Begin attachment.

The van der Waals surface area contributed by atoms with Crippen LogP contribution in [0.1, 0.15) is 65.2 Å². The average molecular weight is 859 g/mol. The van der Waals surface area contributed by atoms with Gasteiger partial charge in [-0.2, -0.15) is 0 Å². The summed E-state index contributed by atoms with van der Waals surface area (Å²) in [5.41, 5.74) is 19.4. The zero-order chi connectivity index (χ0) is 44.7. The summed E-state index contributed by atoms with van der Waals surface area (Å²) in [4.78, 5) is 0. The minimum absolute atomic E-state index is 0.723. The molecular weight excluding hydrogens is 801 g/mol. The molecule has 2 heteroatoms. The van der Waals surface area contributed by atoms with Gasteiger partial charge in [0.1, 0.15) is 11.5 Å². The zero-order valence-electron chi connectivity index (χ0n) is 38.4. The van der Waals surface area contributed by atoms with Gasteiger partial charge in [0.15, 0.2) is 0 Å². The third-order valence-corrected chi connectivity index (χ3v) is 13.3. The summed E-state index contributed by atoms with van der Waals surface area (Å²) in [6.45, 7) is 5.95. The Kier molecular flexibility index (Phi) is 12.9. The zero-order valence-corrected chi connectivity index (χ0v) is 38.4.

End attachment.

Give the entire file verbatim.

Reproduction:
The van der Waals surface area contributed by atoms with Crippen LogP contribution in [0.1, 0.15) is 65.2 Å². The average molecular weight is 859 g/mol. The van der Waals surface area contributed by atoms with Gasteiger partial charge in [-0.2, -0.15) is 0 Å². The summed E-state index contributed by atoms with van der Waals surface area (Å²) in [5.41, 5.74) is 19.4. The zero-order chi connectivity index (χ0) is 44.7. The summed E-state index contributed by atoms with van der Waals surface area (Å²) in [4.78, 5) is 0. The minimum absolute atomic E-state index is 0.723. The molecular weight excluding hydrogens is 801 g/mol. The molecule has 2 heteroatoms. The van der Waals surface area contributed by atoms with Gasteiger partial charge in [0.1, 0.15) is 11.5 Å². The zero-order valence-electron chi connectivity index (χ0n) is 38.4. The van der Waals surface area contributed by atoms with Gasteiger partial charge in [0.15, 0.2) is 0 Å². The third-order valence-corrected chi connectivity index (χ3v) is 13.3. The summed E-state index contributed by atoms with van der Waals surface area (Å²) in [6.45, 7) is 5.95. The Kier molecular flexibility index (Phi) is 12.9. The zero-order valence-corrected chi connectivity index (χ0v) is 38.4.